The Anchorage Market and Festival may be out of its home, a valuable parking lot owned by the city, if its landlords decide Thursday to terminate its lease.
Officials with the agency that owns the lot won't say why they want the market out.
But the market's owner said he believes a suggested move to Fourth Avenue would kill his business and that of the more than 200 vendors who sell everything from ivory-handled ulus to Alaska outhouse calendars.
Bill Webb has been running the summer weekend market at Third Avenue and E Street through his company, Webb Consulting and Management Services, since 1999. The market started 22 years ago as a place for farmers to sell produce now sells crafts and souvenirs to an audience that includes many tourists.
Webb said he was expecting his lease to be renewed until his landlords at the Anchorage Community Development Authority told him at a meeting earlier this month the lease would likely be terminated in September. He would have a year at most to find a new location or close.
"I said, 'Did I hear you correctly?' " Webb said in an interview Wednesday.
The city parking authority didn't say what it wanted to do with the lot, Webb said.
The leader of the Anchorage Downtown Partnership, an association of businesses, suggested in a meeting that the market move to Fourth Avenue, Webb said.
"I am not interested in that," he said.
Webb says he tried running a market on Fourth Avenue before, for seven Wednesdays in 1999 at the behest of then-Mayor Rick Mystrom. Webb says it was a disaster, with angry shopkeeper neighbors and problems involving trash, electricity and safety.
If the market moves there, it will fail, he said.
"I can damn near guarantee that's what will happen," he said.
Webb circulated an email asking people to petition the mayor and board to keep the market in place.
Mayor Dan Sullivan said he hasn't been involved in discussions over the parking lot and market.
"The Community Development Authority doesn't report to the mayor," he said Wednesday. "They make their own decisions on parking lots, parking garages and some of the investments."
Sullivan appoints the board of the authority.
Officials with the Community Development Authority wouldn't discuss whether they are ending the market's lease or what their plans are for the parking lot, a valuable piece of property adjacent to the Hilton Hotel overlooking Ship Creek.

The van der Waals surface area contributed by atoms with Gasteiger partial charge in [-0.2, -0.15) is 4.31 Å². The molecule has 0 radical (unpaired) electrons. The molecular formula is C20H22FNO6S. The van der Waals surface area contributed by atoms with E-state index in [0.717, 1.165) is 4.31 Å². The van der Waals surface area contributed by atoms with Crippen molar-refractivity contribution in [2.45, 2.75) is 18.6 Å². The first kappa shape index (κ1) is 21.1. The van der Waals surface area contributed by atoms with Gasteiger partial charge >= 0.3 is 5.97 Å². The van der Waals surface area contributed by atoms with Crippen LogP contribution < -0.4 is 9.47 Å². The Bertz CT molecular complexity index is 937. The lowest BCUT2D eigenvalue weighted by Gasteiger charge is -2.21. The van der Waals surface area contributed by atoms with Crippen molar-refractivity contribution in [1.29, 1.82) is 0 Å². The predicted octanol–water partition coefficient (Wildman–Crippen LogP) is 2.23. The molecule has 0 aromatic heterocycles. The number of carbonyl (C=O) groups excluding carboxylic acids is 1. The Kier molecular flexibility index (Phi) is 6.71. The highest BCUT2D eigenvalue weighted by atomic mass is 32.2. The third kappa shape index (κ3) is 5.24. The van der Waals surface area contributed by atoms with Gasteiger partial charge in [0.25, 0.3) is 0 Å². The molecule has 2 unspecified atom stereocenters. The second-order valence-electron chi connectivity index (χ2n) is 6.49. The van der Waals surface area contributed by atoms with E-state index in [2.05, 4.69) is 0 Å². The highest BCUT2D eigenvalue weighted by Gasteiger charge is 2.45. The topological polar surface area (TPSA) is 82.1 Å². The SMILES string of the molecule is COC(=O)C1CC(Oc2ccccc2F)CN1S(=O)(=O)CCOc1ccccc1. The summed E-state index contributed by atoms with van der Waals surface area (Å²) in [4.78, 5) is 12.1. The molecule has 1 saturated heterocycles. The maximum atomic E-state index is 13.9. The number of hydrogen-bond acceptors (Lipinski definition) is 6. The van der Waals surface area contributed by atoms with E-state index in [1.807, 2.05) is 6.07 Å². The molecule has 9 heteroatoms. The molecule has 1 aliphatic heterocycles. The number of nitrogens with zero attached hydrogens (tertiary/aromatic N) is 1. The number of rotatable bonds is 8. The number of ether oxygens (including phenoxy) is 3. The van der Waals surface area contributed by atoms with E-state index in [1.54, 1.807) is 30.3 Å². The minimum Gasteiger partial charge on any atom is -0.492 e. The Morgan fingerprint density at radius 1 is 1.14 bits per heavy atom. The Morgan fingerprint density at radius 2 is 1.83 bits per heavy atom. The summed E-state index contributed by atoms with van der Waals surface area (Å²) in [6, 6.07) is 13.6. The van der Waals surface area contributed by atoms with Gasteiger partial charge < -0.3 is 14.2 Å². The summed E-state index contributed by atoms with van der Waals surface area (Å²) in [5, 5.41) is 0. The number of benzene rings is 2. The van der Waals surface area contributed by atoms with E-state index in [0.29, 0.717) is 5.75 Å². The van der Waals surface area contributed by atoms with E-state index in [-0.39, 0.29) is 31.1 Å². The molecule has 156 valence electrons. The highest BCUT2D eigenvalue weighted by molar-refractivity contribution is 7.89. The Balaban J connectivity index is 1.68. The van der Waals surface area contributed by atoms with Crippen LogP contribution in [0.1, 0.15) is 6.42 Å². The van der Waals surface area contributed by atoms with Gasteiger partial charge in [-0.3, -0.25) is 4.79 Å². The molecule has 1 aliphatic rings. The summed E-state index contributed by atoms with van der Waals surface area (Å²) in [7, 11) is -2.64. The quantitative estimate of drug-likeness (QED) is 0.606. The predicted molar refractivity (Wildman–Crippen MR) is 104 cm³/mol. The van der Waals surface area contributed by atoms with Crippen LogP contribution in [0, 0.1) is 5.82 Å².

"It would be premature because our board will be making a decision on it," said spokeswoman Melinda Gant.
The lot is now used for permit parking on weekdays and by events, including the Fur Rendezvous, she said.
Webb pays the Community Development Authority $4,000 a week during the summer market season, plus a 10 percent gross of booth sales, he said.
The downtown market is a boon for Anchorage but would be even better if it moved to Fourth Avenue and "returned to its origins" as a farmer's market, said Chris Schutte, the head of the Anchorage Downtown Partnership.
"Anecdotally, what people tell us about the market is that they go to take people from out of town," he said. "The makeup is usually people being dropped off by a (tour) motor coach. It's a great attraction in that regard, and a quick and easy stop for bus drivers.
"What we've heard from the community is that it needs to be a return to what it was envisioned as -- farmers and small artisans," Schutte said. He envisions the kind of place where Anchorage neighbors run into each other on a weekend morning over coffee.
Schutte says if Webb won't relocate the market, other entrepreneurs, including the owner of the Sunshine Plaza building on Fourth Avenue, have expressed interested in a starting a market on Fourth Avenue.
Webb counters that his market already attracts many locals and creates 300 jobs.
"If it's not broke, why fix it?" he said.
Officials with the Community Development Authority said they're preparing for many people to testify at the board meeting Thursday. Webb has already signed up, as have downtown business owners and market vendors.
The meeting will be at 4 p.m. Thursday at 245 W. Fifth Ave., Suite 122, and is open to the public.
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By MICHELLE THERIAULT BOOTS